The video above is from Jimmy Fallon, who had Pee Wee Herman dub over Daniel Day Lewis' lines in the new Lincoln trailer. The joke here is that DDL's vocal choice is totally wrong and is not the booming bass we expect from one of history's great orators.
But Lincoln died before the first sound recording was ever made, so we have no first hand way to judge his voice. Is Lewis making a strange decision with this voice? Or is he right on?
Historians agree he's pretty much dead on. Lincoln scholar Harold Holzer tells the Smithsonian
“Lincoln’s voice, as far as period descriptions go, was a little shriller, a little higher,” says Holzer. It would be a mistake to say that his voice was squeaky though. “People said that his voice carried into crowds beautifully. Just because the tone was high doesn’t mean it wasn’t far-reaching."
When researching Lincoln's speech at Cooper Union, Holzer discovered that spectators were initially put off by Lincoln's entire presentation, from looks to sound.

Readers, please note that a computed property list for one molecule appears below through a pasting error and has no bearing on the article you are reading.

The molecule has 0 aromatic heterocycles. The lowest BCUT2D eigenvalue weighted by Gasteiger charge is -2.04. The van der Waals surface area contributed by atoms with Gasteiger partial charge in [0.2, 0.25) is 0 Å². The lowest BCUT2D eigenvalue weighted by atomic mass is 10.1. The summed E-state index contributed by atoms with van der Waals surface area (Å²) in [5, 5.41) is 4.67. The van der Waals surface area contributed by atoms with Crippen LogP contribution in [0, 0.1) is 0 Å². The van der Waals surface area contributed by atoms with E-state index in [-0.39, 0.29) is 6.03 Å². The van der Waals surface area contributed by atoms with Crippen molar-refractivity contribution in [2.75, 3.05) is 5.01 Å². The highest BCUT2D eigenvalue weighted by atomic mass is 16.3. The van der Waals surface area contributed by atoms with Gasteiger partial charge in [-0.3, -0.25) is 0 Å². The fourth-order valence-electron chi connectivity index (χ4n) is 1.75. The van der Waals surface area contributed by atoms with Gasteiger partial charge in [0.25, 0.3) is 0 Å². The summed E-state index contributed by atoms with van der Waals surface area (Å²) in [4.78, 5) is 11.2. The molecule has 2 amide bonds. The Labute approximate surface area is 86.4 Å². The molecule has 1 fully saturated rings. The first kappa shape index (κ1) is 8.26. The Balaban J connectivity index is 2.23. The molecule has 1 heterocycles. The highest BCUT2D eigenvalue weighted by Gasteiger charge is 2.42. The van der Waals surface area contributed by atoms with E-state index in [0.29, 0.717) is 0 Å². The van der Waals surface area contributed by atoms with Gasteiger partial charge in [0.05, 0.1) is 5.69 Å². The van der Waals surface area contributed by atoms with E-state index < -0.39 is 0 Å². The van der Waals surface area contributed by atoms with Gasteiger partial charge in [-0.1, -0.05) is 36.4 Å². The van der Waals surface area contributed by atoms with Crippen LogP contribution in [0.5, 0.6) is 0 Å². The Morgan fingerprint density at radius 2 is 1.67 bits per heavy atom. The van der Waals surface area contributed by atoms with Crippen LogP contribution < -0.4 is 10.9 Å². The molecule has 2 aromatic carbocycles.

“They all seem to say, for the first ten minutes I couldn’t believe the way he looked, the way he sounded, his accent. But after ten minutes, the flash of his eyes, the ease of his presentation overcame all doubts, and I was enraptured... I am paraphrasing, but there is ten minutes of saying, what the heck is that, and then all of a sudden it’s the ideas that supersede whatever flaws there are.”
To me this feels more majestic than a guy who just gets up in front of a crowd and knocks em dead with his baritone. Lincoln was a gawky, weird looking guy whose squeaky tenor voice and probable bluegrass twang might have made him seem dumb, or just strange, to sophisticated people of the time. But he made up for that with the content of his speeches, and the way he delivered them.
Somehow we've come to a place where Lincoln has lost his folksy background; we've forgotten about the rail splitter in favor of the brooding president. But the woodsy qualities are what made Lincoln Lincoln, and they would have been present in his speaking voice right up to the end.
Perhaps the best iteration of Lincoln comes in Young Mr. Lincoln, the classic by John Ford (whose films Spielberg spent the entire movie War Horse homaging). Henry Fonda's timeless performance feels like the precursor to Daniel Day Lewis', and in some ways maybe Lincoln can be considered a sequel to that great film.
In the meantime Disney is going to have its hands full educating people whose knowledge of Abraham Lincoln comes largely from car dealership President's Day sales. They're probably going to be wondering why George Washington isn't in the movie.